Since it was common practice for large estates, including monastic territories, to have their boundaries marked by hedges or fences, it seems likely that these former monastic holdings were defined in that way, and that is confirmed by the court case mentioned above. In that court case of 1598-99, fully described by Don Cole, Adel and Eccup tenants accuse the Arthington family of illegally enclosing common land on East Stone Banks (NE of Bank Side Farm and north of Allums Lane) so that it was no longer available to them as common pasture. The plaintiffs describe the boundary of Arthington township as following the ‘ring hedge’ from a boundary stone just north of Burden Head Farm to Allums Lane. This part of the line of the ring hedge is still marked on the modern map. On Bedlam Lane (which branches off Eccup Lane) a dotted line (as is used to depict the remains of a wall) is marked on the map leaving the lane just to the north of Bank End in a WNW direction (though continuing the lane’s curve) and joining Allums Lane just east of Bank Side. There is a small triangular copse at the junction with (on the map) a narrow track along its southern edge, though this is hardly visible on the satellite picture and no longer apparent on the ground.
It was also claimed that the boundary then followed Allums Lane before reaching ‘Lynam hedge’ at Bank Top Farm and following that for a stretch.
Boundary wall on Allums Lane or Bank Top Lane
This shows that at the end of the 16th century, and probably since the monks took over the land in the 12th century, there was a clear physical boundary to the north of The Bowshaws enclosure (and to the north and east of West Burdon, the area in the corner formed by Allums Lane and Bedlam Lane). On the southern side of the holloway (Allums Lane) as it ascends from Bank Side to Bank Top the steep bank of the ancient earth boundary is still visible, reinforced by a stone wall. There was a similar visible boundary to the west of Beggarleys (‘Lynam hedge’) and we can assume that it continued around to the south of Lineham because a long wall or fence can be seen on the OS 1:25000 map as a continuous line beginning on Allums Lane just to the east of Bank Top (SE274434) and curving in a generally southward direction (SW a little, then SE) over the footpath from East Breary and on towards Black Hill Lane (a road which did not exist until the enclosure of 1807/39). Although a wall/hedge does go on to join with Black Hill Lane at Blackhill Farm, what seems to be the main wall or hedge curves around to the east and goes ESE parallel with Black Hill Lane about 50-75 yards away from it, crossing Swan Lane (the lane which goes from Black Hill Lane to Lineham Farm). Opposite Eccup Whin the map shows the wall or hedgeline turning fully east and meeting Eccup Lane just about where that road turns NE. The length of the wall to this point is just over one mile.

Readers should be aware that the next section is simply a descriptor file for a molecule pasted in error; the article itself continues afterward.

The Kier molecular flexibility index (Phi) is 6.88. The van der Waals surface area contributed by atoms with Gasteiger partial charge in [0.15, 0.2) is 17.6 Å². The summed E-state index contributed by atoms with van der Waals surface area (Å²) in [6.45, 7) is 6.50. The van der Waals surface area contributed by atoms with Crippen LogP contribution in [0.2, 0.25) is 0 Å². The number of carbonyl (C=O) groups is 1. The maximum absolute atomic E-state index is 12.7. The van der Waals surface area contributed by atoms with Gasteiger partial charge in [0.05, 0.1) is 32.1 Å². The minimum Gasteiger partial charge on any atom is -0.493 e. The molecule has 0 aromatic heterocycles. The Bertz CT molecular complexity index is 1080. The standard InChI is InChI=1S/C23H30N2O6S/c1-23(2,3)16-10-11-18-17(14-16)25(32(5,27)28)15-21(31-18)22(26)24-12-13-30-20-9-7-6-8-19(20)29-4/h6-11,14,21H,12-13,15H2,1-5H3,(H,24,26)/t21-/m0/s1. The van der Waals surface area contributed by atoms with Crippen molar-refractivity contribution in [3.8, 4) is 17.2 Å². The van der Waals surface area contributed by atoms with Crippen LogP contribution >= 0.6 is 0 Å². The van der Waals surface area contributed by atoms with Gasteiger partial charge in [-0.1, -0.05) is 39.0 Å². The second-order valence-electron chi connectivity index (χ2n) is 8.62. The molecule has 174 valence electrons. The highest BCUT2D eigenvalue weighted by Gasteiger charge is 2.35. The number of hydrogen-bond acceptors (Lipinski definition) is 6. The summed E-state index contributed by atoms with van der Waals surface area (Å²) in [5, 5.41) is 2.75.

We must assume that the original boundary, whether marked by a wall or hedge, continued in a NE and then N direction but the exact route cannot be established because of the later construction of Eccup Lane following the enclosure award of 1807/39. The south-eastern boundary of this large area is not so easily established.
Map of Bowshaws and Lineham, West Yorkshire Archives Leeds, WYL2503Map, section
An early 18th-century map names the whole area ‘Bowshaw and Linum’ in large copperplate script with West Burdon included in it. The map shows the south-eastern boundary following roughly the line where the future Eccup Lane would be to the south of Brookland Farm and then north along the edge of ‘Ecop Little Moor’ as far as a small oblong enclosure opposite Grove Farm. At that point it turns sharply east to join a road which crosses Eccup Little Moor. From there north to Burden Head the road forms the eastern boundary. The small enclosure can still be seen on the modern map as a line of three unusually small fields. The present footpath from Eccup to The Bowshaws crosses the most westerly of the three. It is interesting that Joshua Thorp’s map of 1831 shows no building in Grove Farm’s position, but does mark two small buildings at the western end of that oblong enclosure together with a wood which he calls Line Holm. No building is shown on his map to the south-west where Lineham Farm was and is.